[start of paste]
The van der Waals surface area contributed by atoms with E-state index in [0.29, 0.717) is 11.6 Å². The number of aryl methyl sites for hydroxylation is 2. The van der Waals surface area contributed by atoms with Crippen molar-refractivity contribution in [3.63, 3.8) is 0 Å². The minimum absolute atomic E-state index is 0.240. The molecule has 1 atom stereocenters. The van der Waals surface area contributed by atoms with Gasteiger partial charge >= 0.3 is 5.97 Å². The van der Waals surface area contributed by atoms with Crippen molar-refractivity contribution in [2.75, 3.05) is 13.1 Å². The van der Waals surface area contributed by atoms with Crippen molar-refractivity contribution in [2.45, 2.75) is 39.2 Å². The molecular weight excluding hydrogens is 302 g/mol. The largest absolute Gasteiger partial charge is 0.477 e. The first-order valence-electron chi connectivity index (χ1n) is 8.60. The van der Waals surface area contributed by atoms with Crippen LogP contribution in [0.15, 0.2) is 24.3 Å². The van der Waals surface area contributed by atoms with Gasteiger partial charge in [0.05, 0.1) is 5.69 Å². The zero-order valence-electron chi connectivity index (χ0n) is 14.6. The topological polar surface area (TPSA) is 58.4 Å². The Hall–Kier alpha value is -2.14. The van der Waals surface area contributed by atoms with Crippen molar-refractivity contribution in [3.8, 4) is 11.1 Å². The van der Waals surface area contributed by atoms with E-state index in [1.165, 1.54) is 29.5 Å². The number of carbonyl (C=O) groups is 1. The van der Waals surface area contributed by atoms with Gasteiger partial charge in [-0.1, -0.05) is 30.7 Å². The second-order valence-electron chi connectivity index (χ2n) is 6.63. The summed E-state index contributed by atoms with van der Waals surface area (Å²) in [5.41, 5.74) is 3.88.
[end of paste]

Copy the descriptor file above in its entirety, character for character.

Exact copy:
The van der Waals surface area contributed by atoms with E-state index in [0.29, 0.717) is 11.6 Å². The number of aryl methyl sites for hydroxylation is 2. The van der Waals surface area contributed by atoms with Crippen molar-refractivity contribution in [3.63, 3.8) is 0 Å². The minimum absolute atomic E-state index is 0.240. The molecule has 1 atom stereocenters. The van der Waals surface area contributed by atoms with Gasteiger partial charge >= 0.3 is 5.97 Å². The van der Waals surface area contributed by atoms with Crippen molar-refractivity contribution in [2.75, 3.05) is 13.1 Å². The van der Waals surface area contributed by atoms with Crippen molar-refractivity contribution in [2.45, 2.75) is 39.2 Å². The molecular weight excluding hydrogens is 302 g/mol. The largest absolute Gasteiger partial charge is 0.477 e. The first-order valence-electron chi connectivity index (χ1n) is 8.60. The van der Waals surface area contributed by atoms with Crippen LogP contribution in [0.15, 0.2) is 24.3 Å². The van der Waals surface area contributed by atoms with Gasteiger partial charge in [0.05, 0.1) is 5.69 Å². The zero-order valence-electron chi connectivity index (χ0n) is 14.6. The topological polar surface area (TPSA) is 58.4 Å². The Hall–Kier alpha value is -2.14. The van der Waals surface area contributed by atoms with Crippen molar-refractivity contribution in [3.8, 4) is 11.1 Å². The van der Waals surface area contributed by atoms with E-state index in [1.165, 1.54) is 29.5 Å². The number of carbonyl (C=O) groups is 1. The van der Waals surface area contributed by atoms with Gasteiger partial charge in [-0.1, -0.05) is 30.7 Å². The second-order valence-electron chi connectivity index (χ2n) is 6.63. The summed E-state index contributed by atoms with van der Waals surface area (Å²) in [5.41, 5.74) is 3.88.